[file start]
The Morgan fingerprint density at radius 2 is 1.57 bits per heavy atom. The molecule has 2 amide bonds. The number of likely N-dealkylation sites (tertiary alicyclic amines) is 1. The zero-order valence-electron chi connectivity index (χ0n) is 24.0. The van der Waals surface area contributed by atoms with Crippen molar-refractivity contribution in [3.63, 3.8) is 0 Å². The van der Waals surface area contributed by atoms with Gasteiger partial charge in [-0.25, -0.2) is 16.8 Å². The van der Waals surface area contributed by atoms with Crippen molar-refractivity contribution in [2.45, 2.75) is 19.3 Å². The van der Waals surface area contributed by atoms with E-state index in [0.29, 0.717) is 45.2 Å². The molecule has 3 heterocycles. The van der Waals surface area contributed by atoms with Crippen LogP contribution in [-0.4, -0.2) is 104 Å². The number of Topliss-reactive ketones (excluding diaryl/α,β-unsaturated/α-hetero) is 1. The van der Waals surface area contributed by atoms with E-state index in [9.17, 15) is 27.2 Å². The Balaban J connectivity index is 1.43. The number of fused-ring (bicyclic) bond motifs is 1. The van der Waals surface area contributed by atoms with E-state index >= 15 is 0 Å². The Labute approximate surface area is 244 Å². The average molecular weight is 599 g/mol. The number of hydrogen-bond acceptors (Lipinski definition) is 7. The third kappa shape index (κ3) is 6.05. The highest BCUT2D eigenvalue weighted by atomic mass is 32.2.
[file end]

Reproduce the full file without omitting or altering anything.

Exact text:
The Morgan fingerprint density at radius 2 is 1.57 bits per heavy atom. The molecule has 2 amide bonds. The number of likely N-dealkylation sites (tertiary alicyclic amines) is 1. The zero-order valence-electron chi connectivity index (χ0n) is 24.0. The van der Waals surface area contributed by atoms with Crippen molar-refractivity contribution in [3.63, 3.8) is 0 Å². The van der Waals surface area contributed by atoms with Gasteiger partial charge in [-0.25, -0.2) is 16.8 Å². The van der Waals surface area contributed by atoms with Crippen molar-refractivity contribution in [2.45, 2.75) is 19.3 Å². The van der Waals surface area contributed by atoms with E-state index in [0.29, 0.717) is 45.2 Å². The molecule has 3 heterocycles. The van der Waals surface area contributed by atoms with Crippen LogP contribution in [-0.4, -0.2) is 104 Å². The number of Topliss-reactive ketones (excluding diaryl/α,β-unsaturated/α-hetero) is 1. The van der Waals surface area contributed by atoms with E-state index in [9.17, 15) is 27.2 Å². The Balaban J connectivity index is 1.43. The number of fused-ring (bicyclic) bond motifs is 1. The van der Waals surface area contributed by atoms with E-state index >= 15 is 0 Å². The Labute approximate surface area is 244 Å². The average molecular weight is 599 g/mol. The number of hydrogen-bond acceptors (Lipinski definition) is 7. The third kappa shape index (κ3) is 6.05. The highest BCUT2D eigenvalue weighted by atomic mass is 32.2.